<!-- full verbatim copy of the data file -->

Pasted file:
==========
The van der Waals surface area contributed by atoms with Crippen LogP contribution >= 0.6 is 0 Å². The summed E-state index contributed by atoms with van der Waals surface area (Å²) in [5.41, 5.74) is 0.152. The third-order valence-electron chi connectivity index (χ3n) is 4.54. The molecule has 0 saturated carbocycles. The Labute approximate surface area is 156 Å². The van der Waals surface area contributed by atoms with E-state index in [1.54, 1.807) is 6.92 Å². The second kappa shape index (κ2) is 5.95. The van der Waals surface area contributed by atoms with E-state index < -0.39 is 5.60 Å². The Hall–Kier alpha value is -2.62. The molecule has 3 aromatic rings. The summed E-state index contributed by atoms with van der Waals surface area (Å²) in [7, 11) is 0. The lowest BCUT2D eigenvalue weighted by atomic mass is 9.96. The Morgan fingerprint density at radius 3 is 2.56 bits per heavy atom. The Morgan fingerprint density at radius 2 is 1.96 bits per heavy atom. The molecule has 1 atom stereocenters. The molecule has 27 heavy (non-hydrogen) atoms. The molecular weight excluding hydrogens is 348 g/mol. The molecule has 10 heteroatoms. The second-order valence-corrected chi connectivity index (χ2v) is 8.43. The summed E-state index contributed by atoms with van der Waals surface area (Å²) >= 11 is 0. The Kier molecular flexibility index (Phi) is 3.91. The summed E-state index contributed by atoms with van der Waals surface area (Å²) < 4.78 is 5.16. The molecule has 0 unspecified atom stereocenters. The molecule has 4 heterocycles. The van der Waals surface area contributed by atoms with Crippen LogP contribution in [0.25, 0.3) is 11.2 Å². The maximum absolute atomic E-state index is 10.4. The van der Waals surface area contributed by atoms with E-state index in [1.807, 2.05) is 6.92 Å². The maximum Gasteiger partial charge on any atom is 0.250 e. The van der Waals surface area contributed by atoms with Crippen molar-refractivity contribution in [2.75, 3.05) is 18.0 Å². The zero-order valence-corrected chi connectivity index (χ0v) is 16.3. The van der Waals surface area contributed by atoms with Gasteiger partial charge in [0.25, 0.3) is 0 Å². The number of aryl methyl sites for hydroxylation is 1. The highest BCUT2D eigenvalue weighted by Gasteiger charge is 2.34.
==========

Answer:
The van der Waals surface area contributed by atoms with Crippen LogP contribution >= 0.6 is 0 Å². The summed E-state index contributed by atoms with van der Waals surface area (Å²) in [5.41, 5.74) is 0.152. The third-order valence-electron chi connectivity index (χ3n) is 4.54. The molecule has 0 saturated carbocycles. The Labute approximate surface area is 156 Å². The van der Waals surface area contributed by atoms with E-state index in [1.54, 1.807) is 6.92 Å². The second kappa shape index (κ2) is 5.95. The van der Waals surface area contributed by atoms with E-state index < -0.39 is 5.60 Å². The Hall–Kier alpha value is -2.62. The molecule has 3 aromatic rings. The summed E-state index contributed by atoms with van der Waals surface area (Å²) in [7, 11) is 0. The lowest BCUT2D eigenvalue weighted by atomic mass is 9.96. The Morgan fingerprint density at radius 3 is 2.56 bits per heavy atom. The Morgan fingerprint density at radius 2 is 1.96 bits per heavy atom. The molecule has 1 atom stereocenters. The molecule has 27 heavy (non-hydrogen) atoms. The molecular weight excluding hydrogens is 348 g/mol. The molecule has 10 heteroatoms. The second-order valence-corrected chi connectivity index (χ2v) is 8.43. The summed E-state index contributed by atoms with van der Waals surface area (Å²) >= 11 is 0. The Kier molecular flexibility index (Phi) is 3.91. The summed E-state index contributed by atoms with van der Waals surface area (Å²) < 4.78 is 5.16. The molecule has 0 unspecified atom stereocenters. The molecule has 4 heterocycles. The van der Waals surface area contributed by atoms with Crippen LogP contribution in [0.25, 0.3) is 11.2 Å². The maximum absolute atomic E-state index is 10.4. The van der Waals surface area contributed by atoms with E-state index in [1.807, 2.05) is 6.92 Å². The maximum Gasteiger partial charge on any atom is 0.250 e. The van der Waals surface area contributed by atoms with Crippen molar-refractivity contribution in [2.75, 3.05) is 18.0 Å². The zero-order valence-corrected chi connectivity index (χ0v) is 16.3. The van der Waals surface area contributed by atoms with Gasteiger partial charge in [0.25, 0.3) is 0 Å². The number of aryl methyl sites for hydroxylation is 1. The highest BCUT2D eigenvalue weighted by Gasteiger charge is 2.34.